New York: Lack of sleep can elevate levels of free fatty acids in the blood, accompanied by temporary pre-diabetic conditions in healthy young men, a new research reveals.
While examining the impact of sleep loss on 24-hour fatty acid levels in the blood, the study said insufficient sleep may disrupt fat metabolism and reduce the ability of insulin to regulate blood sugars.
The researchers found that after three nights of getting only four hours of sleep, blood levels of fatty acids -- which usually peak and then recede overnight -- remained elevated from about 4 a.m. to 9 a.m.
"As long as fatty acid levels remained high, the ability of insulin to regulate blood sugars was reduced," said Esra Tasali, assistant professor of medicine at the University of Chicago and senior author of the study.
The results provide new insights into the connections, first described by the University of Chicago researchers 15 years ago, between sleep loss, insulin resistance and heightened risk of type 2 diabetes.
For the study, the researchers recruited 19 healthy male subjects between the ages of 18 and 30.
They found that sleep restriction resulted in a 15 to 30 percent increase in late night and early morning fatty acid levels.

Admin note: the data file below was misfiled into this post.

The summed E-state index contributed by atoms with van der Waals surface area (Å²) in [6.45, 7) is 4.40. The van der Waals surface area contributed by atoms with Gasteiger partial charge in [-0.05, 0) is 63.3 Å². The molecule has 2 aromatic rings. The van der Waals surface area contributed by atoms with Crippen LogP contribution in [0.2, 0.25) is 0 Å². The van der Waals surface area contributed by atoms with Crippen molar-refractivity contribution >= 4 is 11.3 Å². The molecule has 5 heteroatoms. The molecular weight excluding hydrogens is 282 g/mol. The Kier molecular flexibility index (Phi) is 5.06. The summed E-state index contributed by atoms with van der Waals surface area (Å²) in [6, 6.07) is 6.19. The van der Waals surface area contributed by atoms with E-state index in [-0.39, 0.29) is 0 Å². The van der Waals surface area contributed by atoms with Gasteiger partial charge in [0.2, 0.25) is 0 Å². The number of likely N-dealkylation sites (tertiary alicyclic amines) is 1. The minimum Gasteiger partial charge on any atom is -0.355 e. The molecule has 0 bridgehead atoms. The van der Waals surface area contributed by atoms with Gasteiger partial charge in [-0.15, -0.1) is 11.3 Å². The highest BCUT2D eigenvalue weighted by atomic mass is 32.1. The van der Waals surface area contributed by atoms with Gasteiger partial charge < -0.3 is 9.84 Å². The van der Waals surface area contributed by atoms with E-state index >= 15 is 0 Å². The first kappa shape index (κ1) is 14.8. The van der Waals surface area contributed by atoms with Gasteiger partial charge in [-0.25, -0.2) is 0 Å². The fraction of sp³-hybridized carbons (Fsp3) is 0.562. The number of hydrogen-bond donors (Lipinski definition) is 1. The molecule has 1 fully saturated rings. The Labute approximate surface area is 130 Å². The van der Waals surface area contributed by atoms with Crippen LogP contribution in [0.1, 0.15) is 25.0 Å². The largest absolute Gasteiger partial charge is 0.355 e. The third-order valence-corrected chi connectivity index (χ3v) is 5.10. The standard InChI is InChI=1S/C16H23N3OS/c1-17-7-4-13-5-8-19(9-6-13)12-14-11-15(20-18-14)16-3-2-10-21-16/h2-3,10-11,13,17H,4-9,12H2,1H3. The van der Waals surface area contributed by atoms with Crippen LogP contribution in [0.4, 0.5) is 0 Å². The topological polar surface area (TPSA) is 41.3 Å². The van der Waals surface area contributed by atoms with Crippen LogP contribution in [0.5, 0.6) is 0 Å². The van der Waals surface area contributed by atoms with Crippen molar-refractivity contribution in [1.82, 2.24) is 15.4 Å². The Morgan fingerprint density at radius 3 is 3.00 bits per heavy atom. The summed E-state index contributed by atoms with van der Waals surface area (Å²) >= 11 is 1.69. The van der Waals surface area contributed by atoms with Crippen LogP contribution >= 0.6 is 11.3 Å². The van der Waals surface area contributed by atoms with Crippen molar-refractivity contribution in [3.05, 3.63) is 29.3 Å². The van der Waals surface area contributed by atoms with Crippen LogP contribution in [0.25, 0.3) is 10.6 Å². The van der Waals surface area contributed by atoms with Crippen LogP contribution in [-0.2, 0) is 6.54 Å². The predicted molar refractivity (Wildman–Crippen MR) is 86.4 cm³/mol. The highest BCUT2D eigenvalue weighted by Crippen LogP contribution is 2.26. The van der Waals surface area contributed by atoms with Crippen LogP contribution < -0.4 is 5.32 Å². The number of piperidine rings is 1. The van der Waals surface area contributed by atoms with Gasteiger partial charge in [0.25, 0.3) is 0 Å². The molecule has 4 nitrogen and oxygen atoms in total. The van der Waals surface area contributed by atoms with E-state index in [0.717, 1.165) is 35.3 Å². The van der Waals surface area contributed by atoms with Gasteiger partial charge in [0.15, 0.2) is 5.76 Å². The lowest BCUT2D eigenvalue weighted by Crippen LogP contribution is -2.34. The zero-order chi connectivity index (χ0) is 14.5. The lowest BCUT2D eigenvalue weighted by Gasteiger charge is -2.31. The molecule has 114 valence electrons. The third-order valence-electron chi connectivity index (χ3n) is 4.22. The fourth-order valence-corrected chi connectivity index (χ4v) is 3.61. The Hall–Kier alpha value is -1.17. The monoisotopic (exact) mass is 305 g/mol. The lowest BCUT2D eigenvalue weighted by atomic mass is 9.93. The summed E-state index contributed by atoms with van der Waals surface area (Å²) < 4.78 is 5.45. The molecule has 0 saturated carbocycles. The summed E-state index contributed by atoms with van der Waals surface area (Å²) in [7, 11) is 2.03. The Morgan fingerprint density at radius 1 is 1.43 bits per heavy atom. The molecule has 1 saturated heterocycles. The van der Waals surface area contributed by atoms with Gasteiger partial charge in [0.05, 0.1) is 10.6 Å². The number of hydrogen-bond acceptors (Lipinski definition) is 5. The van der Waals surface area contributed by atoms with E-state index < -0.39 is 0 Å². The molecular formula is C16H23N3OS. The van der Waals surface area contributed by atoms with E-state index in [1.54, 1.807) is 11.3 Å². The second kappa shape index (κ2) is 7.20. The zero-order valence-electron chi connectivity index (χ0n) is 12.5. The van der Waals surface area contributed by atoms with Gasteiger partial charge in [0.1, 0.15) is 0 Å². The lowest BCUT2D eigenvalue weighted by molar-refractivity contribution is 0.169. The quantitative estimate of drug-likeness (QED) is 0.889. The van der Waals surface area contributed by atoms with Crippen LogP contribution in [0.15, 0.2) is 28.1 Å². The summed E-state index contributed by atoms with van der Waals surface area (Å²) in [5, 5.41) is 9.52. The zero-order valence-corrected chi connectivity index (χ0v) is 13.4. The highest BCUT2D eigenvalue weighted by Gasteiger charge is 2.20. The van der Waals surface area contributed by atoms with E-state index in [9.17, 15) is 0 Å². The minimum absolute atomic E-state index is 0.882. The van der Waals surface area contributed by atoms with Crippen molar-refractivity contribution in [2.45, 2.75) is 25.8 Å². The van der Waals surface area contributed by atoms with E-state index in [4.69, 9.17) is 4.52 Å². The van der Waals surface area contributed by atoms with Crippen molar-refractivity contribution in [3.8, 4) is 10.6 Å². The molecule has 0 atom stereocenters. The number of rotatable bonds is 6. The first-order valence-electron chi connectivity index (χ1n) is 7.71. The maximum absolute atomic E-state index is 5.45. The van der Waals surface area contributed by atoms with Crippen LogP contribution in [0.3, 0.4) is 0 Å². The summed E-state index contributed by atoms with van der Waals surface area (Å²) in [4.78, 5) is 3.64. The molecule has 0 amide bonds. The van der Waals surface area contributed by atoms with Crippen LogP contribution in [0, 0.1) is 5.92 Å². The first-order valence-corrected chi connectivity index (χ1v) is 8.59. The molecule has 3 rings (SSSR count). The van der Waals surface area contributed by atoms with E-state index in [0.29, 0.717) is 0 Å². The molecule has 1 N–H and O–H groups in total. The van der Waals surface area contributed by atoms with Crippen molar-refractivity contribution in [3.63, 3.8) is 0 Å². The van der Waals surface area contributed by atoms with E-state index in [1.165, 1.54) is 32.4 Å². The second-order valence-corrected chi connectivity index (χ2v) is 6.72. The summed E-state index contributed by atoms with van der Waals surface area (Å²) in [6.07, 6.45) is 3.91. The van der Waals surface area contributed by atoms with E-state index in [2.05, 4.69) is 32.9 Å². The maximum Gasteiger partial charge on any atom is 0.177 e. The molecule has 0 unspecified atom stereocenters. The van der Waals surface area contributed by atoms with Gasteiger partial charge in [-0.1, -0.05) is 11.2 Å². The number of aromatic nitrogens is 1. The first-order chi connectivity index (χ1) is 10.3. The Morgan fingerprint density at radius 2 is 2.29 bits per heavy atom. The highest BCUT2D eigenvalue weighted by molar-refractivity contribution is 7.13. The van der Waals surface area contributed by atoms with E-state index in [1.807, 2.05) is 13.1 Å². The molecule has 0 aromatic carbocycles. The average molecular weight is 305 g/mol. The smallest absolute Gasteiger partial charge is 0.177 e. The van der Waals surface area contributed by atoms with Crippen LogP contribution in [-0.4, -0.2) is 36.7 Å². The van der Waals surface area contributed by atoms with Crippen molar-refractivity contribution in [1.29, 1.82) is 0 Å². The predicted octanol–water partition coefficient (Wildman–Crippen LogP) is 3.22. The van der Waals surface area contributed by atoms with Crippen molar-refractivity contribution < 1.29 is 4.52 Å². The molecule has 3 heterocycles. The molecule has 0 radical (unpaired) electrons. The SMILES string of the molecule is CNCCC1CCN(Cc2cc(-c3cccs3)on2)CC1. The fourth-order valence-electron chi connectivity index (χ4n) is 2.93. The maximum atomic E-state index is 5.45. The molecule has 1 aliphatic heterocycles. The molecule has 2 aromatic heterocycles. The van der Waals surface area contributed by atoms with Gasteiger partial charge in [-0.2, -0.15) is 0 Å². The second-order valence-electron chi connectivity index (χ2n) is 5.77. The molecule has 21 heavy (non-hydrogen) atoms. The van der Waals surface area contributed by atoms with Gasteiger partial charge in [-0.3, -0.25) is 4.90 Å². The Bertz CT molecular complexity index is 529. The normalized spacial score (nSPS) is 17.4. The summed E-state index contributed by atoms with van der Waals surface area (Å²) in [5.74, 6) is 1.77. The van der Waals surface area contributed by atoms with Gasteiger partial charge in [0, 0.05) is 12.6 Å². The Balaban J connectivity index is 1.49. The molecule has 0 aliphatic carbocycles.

The nocturnal elevation of fatty acids (from about 4 a.m. to 6 a.m.) correlated with an increase in insulin resistance -- a hallmark of pre-diabetes -- that persisted for nearly five hours.
"Curtailed sleep produced marked changes in the secretion of growth hormone and levels of noradrenaline - which can increase circulating fatty acids," noted study's lead author Josiane Broussard.
The result was a significant loss of the benefits of insulin.
"This crucial hormone was less able to do its job. Insulin action in these healthy young men resembled what we typically see in early stages of diabetes," he pointed out.
Something as simple as getting enough sleep could help counteract the current epidemics of diabetes and obesity, they concluded.
The study was published in Diabetologia, the journal of the European Association for the Study of Diabetes.